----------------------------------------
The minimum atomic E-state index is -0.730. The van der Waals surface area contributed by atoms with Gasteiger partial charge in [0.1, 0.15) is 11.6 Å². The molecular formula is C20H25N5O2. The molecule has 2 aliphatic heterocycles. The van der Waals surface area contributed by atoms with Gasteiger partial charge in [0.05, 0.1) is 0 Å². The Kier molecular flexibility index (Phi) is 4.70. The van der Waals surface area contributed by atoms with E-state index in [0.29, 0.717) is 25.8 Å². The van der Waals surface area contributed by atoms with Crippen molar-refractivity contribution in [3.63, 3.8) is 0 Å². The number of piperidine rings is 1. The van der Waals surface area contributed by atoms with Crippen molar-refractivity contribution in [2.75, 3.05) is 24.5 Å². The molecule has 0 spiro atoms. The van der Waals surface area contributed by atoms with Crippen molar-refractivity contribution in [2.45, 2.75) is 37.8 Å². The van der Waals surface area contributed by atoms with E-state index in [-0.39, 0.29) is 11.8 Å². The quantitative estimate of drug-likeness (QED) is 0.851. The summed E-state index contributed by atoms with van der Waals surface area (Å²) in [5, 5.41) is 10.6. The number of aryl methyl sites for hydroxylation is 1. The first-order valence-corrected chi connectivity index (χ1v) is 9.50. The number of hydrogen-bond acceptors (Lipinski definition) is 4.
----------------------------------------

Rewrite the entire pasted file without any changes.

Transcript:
The minimum atomic E-state index is -0.730. The van der Waals surface area contributed by atoms with Gasteiger partial charge in [0.1, 0.15) is 11.6 Å². The molecular formula is C20H25N5O2. The molecule has 2 aliphatic heterocycles. The van der Waals surface area contributed by atoms with Gasteiger partial charge in [0.05, 0.1) is 0 Å². The Kier molecular flexibility index (Phi) is 4.70. The van der Waals surface area contributed by atoms with E-state index in [0.29, 0.717) is 25.8 Å². The van der Waals surface area contributed by atoms with Crippen molar-refractivity contribution in [3.63, 3.8) is 0 Å². The number of piperidine rings is 1. The van der Waals surface area contributed by atoms with Crippen molar-refractivity contribution in [2.75, 3.05) is 24.5 Å². The molecule has 0 spiro atoms. The van der Waals surface area contributed by atoms with Crippen molar-refractivity contribution in [2.45, 2.75) is 37.8 Å². The van der Waals surface area contributed by atoms with E-state index in [-0.39, 0.29) is 11.8 Å². The quantitative estimate of drug-likeness (QED) is 0.851. The summed E-state index contributed by atoms with van der Waals surface area (Å²) in [5, 5.41) is 10.6. The number of aryl methyl sites for hydroxylation is 1. The first-order valence-corrected chi connectivity index (χ1v) is 9.50. The number of hydrogen-bond acceptors (Lipinski definition) is 4.